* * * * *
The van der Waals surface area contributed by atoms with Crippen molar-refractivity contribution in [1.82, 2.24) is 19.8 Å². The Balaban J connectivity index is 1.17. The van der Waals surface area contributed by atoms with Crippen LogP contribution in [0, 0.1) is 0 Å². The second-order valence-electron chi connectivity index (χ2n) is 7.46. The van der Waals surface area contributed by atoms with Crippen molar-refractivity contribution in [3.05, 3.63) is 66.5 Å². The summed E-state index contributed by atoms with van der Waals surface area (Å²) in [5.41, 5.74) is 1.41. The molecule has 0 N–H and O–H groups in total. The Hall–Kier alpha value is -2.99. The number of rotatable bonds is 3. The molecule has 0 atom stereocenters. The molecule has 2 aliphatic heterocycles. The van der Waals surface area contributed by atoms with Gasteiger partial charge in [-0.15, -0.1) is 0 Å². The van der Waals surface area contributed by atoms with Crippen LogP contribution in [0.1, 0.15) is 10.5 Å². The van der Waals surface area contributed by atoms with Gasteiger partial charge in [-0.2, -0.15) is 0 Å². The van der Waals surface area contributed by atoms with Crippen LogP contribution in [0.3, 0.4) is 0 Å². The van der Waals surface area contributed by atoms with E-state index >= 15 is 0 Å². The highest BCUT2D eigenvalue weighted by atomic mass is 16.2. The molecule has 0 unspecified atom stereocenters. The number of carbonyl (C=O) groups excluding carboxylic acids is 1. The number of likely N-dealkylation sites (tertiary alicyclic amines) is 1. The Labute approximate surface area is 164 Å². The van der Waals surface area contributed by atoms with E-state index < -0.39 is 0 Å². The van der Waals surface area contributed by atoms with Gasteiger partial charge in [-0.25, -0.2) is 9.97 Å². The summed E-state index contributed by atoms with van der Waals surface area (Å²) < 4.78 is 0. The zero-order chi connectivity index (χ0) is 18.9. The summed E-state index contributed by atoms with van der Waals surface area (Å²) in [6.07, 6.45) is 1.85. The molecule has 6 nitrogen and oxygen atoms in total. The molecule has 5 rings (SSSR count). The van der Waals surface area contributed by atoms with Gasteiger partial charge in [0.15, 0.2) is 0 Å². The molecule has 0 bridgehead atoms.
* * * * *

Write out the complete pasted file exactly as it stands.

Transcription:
The van der Waals surface area contributed by atoms with Crippen molar-refractivity contribution in [1.82, 2.24) is 19.8 Å². The Balaban J connectivity index is 1.17. The van der Waals surface area contributed by atoms with Crippen LogP contribution in [0, 0.1) is 0 Å². The second-order valence-electron chi connectivity index (χ2n) is 7.46. The van der Waals surface area contributed by atoms with Crippen molar-refractivity contribution in [3.05, 3.63) is 66.5 Å². The summed E-state index contributed by atoms with van der Waals surface area (Å²) in [5.41, 5.74) is 1.41. The molecule has 0 N–H and O–H groups in total. The Hall–Kier alpha value is -2.99. The number of rotatable bonds is 3. The molecule has 0 atom stereocenters. The molecule has 2 aliphatic heterocycles. The van der Waals surface area contributed by atoms with Gasteiger partial charge in [-0.15, -0.1) is 0 Å². The van der Waals surface area contributed by atoms with Crippen LogP contribution in [0.1, 0.15) is 10.5 Å². The van der Waals surface area contributed by atoms with Gasteiger partial charge in [-0.2, -0.15) is 0 Å². The van der Waals surface area contributed by atoms with Crippen LogP contribution in [0.3, 0.4) is 0 Å². The van der Waals surface area contributed by atoms with E-state index >= 15 is 0 Å². The highest BCUT2D eigenvalue weighted by atomic mass is 16.2. The molecule has 0 unspecified atom stereocenters. The number of carbonyl (C=O) groups excluding carboxylic acids is 1. The number of likely N-dealkylation sites (tertiary alicyclic amines) is 1. The Labute approximate surface area is 164 Å². The van der Waals surface area contributed by atoms with E-state index < -0.39 is 0 Å². The van der Waals surface area contributed by atoms with Gasteiger partial charge in [-0.25, -0.2) is 9.97 Å². The summed E-state index contributed by atoms with van der Waals surface area (Å²) < 4.78 is 0. The zero-order chi connectivity index (χ0) is 18.9. The summed E-state index contributed by atoms with van der Waals surface area (Å²) in [6.07, 6.45) is 1.85. The molecule has 6 nitrogen and oxygen atoms in total. The molecule has 5 rings (SSSR count). The van der Waals surface area contributed by atoms with Gasteiger partial charge in [0.15, 0.2) is 0 Å². The molecule has 0 bridgehead atoms.